Program: Can We “Become Japanese”? Social Markers of Acculturation and How We Decide Who Is “One of Us”
Presenter: Professor Adam Komisarof, Faculty of Letters, Keio University
Date&Time: January 19, 2018 18:00 – 20:00
Venue: Sophia University, Building 2, Room 915 (9th floor)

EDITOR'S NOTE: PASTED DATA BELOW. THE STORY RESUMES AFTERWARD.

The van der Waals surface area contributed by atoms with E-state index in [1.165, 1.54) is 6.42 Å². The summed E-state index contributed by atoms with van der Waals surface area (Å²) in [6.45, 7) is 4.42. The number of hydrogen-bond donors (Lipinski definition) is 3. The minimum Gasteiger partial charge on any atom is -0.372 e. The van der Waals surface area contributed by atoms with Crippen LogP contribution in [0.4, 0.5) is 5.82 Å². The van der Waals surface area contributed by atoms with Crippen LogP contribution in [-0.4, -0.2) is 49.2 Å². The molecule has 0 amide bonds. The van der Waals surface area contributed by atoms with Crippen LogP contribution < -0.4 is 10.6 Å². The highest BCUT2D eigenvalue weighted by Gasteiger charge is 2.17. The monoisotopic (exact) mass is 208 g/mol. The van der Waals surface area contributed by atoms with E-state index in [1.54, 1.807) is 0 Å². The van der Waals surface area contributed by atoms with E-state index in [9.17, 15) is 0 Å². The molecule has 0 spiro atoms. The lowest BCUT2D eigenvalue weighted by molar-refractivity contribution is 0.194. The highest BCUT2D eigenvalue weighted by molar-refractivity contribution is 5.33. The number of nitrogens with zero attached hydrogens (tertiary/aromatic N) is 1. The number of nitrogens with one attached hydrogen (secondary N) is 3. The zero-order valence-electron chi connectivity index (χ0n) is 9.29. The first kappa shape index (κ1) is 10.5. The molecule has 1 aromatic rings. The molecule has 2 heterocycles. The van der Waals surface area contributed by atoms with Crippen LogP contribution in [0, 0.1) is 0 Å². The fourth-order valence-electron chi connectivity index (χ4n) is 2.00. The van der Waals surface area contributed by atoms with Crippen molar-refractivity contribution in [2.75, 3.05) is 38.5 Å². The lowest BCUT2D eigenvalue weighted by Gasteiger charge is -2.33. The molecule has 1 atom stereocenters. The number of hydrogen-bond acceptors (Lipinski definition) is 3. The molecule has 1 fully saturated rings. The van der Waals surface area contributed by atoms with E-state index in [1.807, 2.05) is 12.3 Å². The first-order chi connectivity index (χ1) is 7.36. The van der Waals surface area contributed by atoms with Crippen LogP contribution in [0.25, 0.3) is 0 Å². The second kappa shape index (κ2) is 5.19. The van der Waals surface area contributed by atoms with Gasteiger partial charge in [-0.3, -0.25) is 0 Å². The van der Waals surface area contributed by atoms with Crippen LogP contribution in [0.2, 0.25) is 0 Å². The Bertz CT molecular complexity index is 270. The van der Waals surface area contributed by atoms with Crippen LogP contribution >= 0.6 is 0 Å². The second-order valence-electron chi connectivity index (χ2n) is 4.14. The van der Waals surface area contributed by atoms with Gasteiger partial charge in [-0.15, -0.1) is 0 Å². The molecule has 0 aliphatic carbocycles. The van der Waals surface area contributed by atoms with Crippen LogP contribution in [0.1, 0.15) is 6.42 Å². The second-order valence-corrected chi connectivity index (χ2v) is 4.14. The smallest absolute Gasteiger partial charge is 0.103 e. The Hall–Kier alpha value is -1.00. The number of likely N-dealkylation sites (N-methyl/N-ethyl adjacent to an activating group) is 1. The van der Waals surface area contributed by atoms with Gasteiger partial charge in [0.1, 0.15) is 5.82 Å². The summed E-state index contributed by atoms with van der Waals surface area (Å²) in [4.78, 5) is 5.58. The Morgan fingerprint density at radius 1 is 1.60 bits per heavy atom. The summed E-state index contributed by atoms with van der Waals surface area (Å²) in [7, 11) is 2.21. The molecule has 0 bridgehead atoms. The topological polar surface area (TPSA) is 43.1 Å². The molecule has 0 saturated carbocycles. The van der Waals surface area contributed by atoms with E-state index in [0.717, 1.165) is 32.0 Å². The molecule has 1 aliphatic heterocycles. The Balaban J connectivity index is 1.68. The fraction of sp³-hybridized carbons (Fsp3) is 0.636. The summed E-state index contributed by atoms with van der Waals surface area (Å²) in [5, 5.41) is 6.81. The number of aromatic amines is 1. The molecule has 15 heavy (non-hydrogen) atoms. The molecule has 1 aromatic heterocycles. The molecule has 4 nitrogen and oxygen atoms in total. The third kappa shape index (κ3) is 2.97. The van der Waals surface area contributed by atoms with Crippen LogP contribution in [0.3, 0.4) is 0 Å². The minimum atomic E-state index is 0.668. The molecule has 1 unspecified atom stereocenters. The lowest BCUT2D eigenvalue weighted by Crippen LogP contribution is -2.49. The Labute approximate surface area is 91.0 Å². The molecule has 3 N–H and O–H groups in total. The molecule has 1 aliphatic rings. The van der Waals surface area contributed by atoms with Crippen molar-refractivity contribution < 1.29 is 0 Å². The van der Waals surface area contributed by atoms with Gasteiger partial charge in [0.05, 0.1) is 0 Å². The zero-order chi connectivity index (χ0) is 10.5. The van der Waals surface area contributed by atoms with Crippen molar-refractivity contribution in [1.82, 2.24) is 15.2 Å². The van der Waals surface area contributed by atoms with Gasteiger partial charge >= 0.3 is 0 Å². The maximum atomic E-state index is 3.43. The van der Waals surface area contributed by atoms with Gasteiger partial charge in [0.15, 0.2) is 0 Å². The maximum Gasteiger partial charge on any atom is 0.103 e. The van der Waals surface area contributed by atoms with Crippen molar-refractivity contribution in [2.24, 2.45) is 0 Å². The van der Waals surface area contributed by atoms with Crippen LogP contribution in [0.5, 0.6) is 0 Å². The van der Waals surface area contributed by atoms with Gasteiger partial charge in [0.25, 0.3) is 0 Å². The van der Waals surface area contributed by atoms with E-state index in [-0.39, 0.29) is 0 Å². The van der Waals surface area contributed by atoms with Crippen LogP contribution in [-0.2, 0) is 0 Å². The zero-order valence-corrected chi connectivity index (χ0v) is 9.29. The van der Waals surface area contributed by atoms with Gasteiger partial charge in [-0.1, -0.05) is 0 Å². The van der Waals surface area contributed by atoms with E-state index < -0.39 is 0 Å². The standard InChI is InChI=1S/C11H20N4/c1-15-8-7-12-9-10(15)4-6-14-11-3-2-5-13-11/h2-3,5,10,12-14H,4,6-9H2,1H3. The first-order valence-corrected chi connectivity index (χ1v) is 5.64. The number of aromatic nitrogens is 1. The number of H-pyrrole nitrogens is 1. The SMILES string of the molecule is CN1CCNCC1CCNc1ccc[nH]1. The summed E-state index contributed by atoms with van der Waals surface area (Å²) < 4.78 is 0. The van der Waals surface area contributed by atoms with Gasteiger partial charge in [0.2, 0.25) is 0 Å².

Professor Adam Komisarof (Keio University) shared his latest research findings about social markers of acculturation (SMA) in Japan and beyond. SMA are culturally-constructed criteria, in this case among Japanese people, for accepting immigrants in society to the same extent that they do native-born Japanese. SMA include specific types of knowledge and skills (such as “Japanese common sense” or language proficiency), attitudes, attributes, and adherence to social norms. Dr. Komisarof not only identified the SMA most important to Japanese participants in his study, but also explained the predictors (such as perceived threat or intercultural contact) that most prominently influence which SMA are deemed important. He presented SMA in a broader context, comparing his findings in Japan to those in 5 other countries: Germany, Singapore, Finland, Canada, and Australia. There was ample time for Q&A, and participants discussed the SMA most important to them as individuals and in their countries of origin. We were asked to take a critical perspective on SMA and consider how they could be utilized perniciously to exclude immigrants and long-term sojourners.